"A great blog that is fun, interesting and informative. Packed full of information on a range of topics. I love Lisa's sense of humor while she is providing well informed and thought out answers to your questions. All in all a great read for any parent!"--Christine Howard.

Montessori DIY: Tips for Creating Montessori Inspired Activities by Teresa Hadsall of Montessori By Mom

Creating Your Own Activities
Creating your own Montessori inspired activities can be a lot of fun, but challenging as well. Parents can “Bring Montessori Home” with a few simple principles:

1. Create an ordered environment for your child to work in. Have all the materials ready and in their proper place. After the work\fun is done, guide your child take responsibility and help clean up.

2. Plan an activity that promotes concentration. TV and video games distract, while Montessori activities require your child’s full concentration.

3. Make sure you know the activity’s purpose. Ask yourself, “What is my child going to learn?” It is especially important to use activities that teach real life skills. (Tying, pouring, folding, matching, mixing, etc. are all great.)

4. Rely on your child’s inner motivation. Kids are built to learn and LOVE it. Most of the time, they just need the opportunity.

Making activities that rely on inner motivation:
The first thing to think about is your child’s interests. Build activities based on what you find them talking about a lot, or that seems to keep them engaged. If your child is really into sharks, print out shark pictures and discuss the similarities and differences between the species, create shark counting activities, crafts, and have lots of books available for the child to explore. They will absorb what you present to them because it is based on what they are truly interested in. You can do the same with almost any theme or interest.

Tiny Things
Kids love, and I mean LOVE, tiny objects. Representations of real thingssuch as miniature hangars, tiny chairs, itty bitty shells, etc. Something about them really captures their interest. Some of the best miniature items I have found at craft stores with the dollhouse items. They aren’t designed for children, but are perfect representations of the real thing.  Of course, when you use miniatures in your activities, you have to be sure your child is ready for them and won’t try to eat them.

How to Talk so Kids Will Listen and Listen So Kids Will Talk by Simone Davies of Jacaranda Tree Montessori

How to talk with children is a lesson we all seem to need. Even as infants they learn from how and what we say to them. We are thrilled to have Simone Davies back with us to walk us through the How2Talk2Kids method of communicating with our children.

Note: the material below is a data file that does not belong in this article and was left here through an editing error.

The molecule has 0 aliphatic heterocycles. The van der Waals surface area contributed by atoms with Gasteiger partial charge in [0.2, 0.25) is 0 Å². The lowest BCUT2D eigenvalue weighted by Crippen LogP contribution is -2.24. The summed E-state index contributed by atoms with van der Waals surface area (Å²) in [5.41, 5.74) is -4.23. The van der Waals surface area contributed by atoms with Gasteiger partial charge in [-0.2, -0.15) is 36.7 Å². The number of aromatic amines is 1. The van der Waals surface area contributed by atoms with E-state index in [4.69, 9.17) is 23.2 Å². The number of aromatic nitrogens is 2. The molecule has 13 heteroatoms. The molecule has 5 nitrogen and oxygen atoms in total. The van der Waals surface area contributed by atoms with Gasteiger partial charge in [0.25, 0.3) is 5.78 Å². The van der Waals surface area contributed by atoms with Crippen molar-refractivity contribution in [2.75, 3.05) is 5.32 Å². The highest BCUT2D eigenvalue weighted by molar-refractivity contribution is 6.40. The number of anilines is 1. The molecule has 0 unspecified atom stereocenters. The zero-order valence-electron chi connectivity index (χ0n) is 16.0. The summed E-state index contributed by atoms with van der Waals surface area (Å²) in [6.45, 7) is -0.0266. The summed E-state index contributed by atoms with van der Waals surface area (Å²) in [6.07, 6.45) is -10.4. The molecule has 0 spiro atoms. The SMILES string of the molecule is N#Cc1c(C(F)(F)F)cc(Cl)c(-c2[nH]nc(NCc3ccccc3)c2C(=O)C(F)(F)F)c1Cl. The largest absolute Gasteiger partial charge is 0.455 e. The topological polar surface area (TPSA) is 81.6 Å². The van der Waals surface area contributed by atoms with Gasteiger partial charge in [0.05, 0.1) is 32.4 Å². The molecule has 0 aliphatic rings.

Montessori at Home with Ikea by Meghan Sheffield of Milkweed & Montessori

I'm a big believer in the idea that Montessori is for everyone. It's a philosophy which is ultimately meant to make the world a better place, originally inspired by Maria Montessori's observations of children who were living in poverty. Unfortunately, Western public education systems are slow to adapt and Montessori has been mostly privately-funded system in North American — meaning that the schools are often only available to those who can afford to pay out of pocket.

Homeschooling During a Crisis by Bess Wuertz of Grace and Green Pastures

 If you walk a homeschooling journey for any length of time, you are certain to encounter some unexpected bumps in the road.  Life has a way of surprising us with moments, both good and bad, that obliterate the best laid plans.  Those bumps can come in many forms – moving, a new baby, a job loss, prolonged illness, divorce, the death of a loved one, a family member deployment, a life-altering diagnosis, natural disaster or adoption.  These moments often drain our resources, elevate our stress levels and overwhelm us emotionally.  It can be difficult, if not impossible to focus the time and energy necessary to produce the homeschooling experience we desire for our children.

How to Boost Your Child's Creativity in a Digital World by Clarissa Brooks

It’s 2014, and we are living in what many refer to as the “digital age”. Nowadays it is becoming more and more common to see infants playing along with iPads and the days of reading books or actually using your imagination are becoming nearly obsolete. Sure, technology is convenient, but is it harmful to our children’s creativity? When we have so many different forms of technology to think for ourselves it can be hard to find activities to keep your child’s creativity alive. However, creativity is not something to neglect. Creative minds are successful minds. Creative people are able to find unique solutions to problems which can help to set them apart from the rest of the crowd especially later in life when they enter the workforce. Here are three activities you can do with your child to help boost their creativity even in this digital world we live in.

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